ADA, AACE, AADE and the Endocrine Society remain firmly committed to protecting the more than 29 million Americans with type 2 diabetes from its serious complications by recommending individualized care that can improve their lives and reduce their risk of complications. The human impact of one percentage point is serious—to their daily lives, their families, friends and loved ones—and their long-term quality of life and health outcomes.
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About the American Diabetes Association
Nearly half of American adults have diabetes or prediabetes; more than 30 million adults and children have diabetes; and every 21 seconds, another individual is diagnosed with diabetes in the U.S. Founded in 1940, the American Diabetes Association (ADA) is the nation’s leading voluntary health organization whose mission is to prevent and cure diabetes, and to improve the lives of all people affected by diabetes. The ADA drives discovery by funding research to treat, manage and prevent all types of diabetes, as well as to search for cures; raises voice to the urgency of the diabetes epidemic; and works to safeguard policies and programs that protect people with diabetes. In addition, the ADA supports people living with diabetes, those at risk of developing diabetes, and the health care professionals who serve them through information and programs that can improve health outcomes and quality of life. For more information, please call the ADA at 1-800-DIABETES (1-800-342-2383) or visit diabetes.org. Information from both of these sources is available in English and Spanish. Find us on Facebook (American Diabetes Association), Twitter (@AmDiabetesAssn) and Instagram (@AmDiabetesAssn).
About the American Association of Clinical Endocrinologists (AACE)
The American Association of Clinical Endocrinologists (AACE) represents more than 7,500 endocrinologists in the United States and abroad. AACE is the largest association of clinical endocrinologists in the world. The majority of AACE members are certified in endocrinology, diabetes and metabolism and concentrate on the treatment of patients with endocrine and metabolic disorders including diabetes, thyroid disease, osteoporosis, growth hormone deficiency, cholesterol disorders, hypertension and obesity. Visit our website at http://www.aace.com.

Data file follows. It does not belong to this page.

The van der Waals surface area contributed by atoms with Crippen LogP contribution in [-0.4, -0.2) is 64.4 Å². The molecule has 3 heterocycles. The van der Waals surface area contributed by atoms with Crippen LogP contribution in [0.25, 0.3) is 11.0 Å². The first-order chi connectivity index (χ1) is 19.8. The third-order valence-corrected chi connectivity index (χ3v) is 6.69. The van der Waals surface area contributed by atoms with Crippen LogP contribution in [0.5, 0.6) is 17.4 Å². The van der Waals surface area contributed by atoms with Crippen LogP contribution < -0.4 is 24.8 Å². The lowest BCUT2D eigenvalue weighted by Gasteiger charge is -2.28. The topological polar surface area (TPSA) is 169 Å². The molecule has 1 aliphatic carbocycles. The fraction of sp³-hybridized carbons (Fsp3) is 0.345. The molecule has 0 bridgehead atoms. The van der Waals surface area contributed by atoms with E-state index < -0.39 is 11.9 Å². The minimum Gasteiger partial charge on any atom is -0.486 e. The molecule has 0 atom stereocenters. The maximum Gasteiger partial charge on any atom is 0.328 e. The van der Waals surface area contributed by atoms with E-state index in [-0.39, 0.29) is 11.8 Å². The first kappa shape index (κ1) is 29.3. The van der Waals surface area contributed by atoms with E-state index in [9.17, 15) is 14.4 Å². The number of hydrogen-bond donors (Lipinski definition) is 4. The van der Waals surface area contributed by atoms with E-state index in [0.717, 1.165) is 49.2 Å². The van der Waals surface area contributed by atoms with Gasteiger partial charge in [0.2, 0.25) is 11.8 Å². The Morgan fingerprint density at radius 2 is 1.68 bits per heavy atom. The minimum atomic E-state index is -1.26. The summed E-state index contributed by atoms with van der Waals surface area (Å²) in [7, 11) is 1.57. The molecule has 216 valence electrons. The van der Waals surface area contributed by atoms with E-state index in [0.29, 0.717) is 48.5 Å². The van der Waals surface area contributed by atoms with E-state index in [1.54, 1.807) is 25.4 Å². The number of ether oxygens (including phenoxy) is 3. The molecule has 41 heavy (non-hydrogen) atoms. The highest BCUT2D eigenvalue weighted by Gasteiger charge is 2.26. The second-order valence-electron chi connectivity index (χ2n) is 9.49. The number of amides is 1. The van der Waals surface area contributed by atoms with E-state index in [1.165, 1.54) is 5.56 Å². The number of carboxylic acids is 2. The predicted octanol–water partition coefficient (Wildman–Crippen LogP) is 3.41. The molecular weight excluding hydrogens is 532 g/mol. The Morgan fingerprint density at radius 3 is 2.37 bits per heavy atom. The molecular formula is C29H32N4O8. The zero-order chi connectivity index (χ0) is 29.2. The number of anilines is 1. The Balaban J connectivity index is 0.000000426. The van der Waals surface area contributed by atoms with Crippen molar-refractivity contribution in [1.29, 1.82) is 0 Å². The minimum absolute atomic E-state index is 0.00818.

About the American Association of Diabetes Educators (AADE)
AADE is a multi-disciplinary professional membership organization dedicated to improving diabetes care through innovative education, management and support. With more than 14,000 professional members including nurses, dietitians, pharmacists, exercise specialists, and others, AADE has a vast network of practitioners working with people who have, are affected by or are at risk for diabetes. Learn more at www.diabeteseducator.org, or visit us on Facebook (American Association of Diabetes Educators), Twitter (@AADEdiabetes) and Instagram (@AADEdiabetes).
About the Endocrine Society
Endocrinologists are at the core of solving the most pressing health problems of our time, from diabetes and obesity to infertility, bone health, and hormone-related cancers. The Endocrine Society is the world’s oldest and largest organization of scientists devoted to hormone research and physicians who care for people with hormone-related conditions. The Society has more than 18,000 members, including scientists, physicians, educators, nurses and students in 122 countries. To learn more about the Society and the field of endocrinology, visit our site at www.endocrine.org. Follow us on Twitter at @TheEndoSociety and @EndoMedia.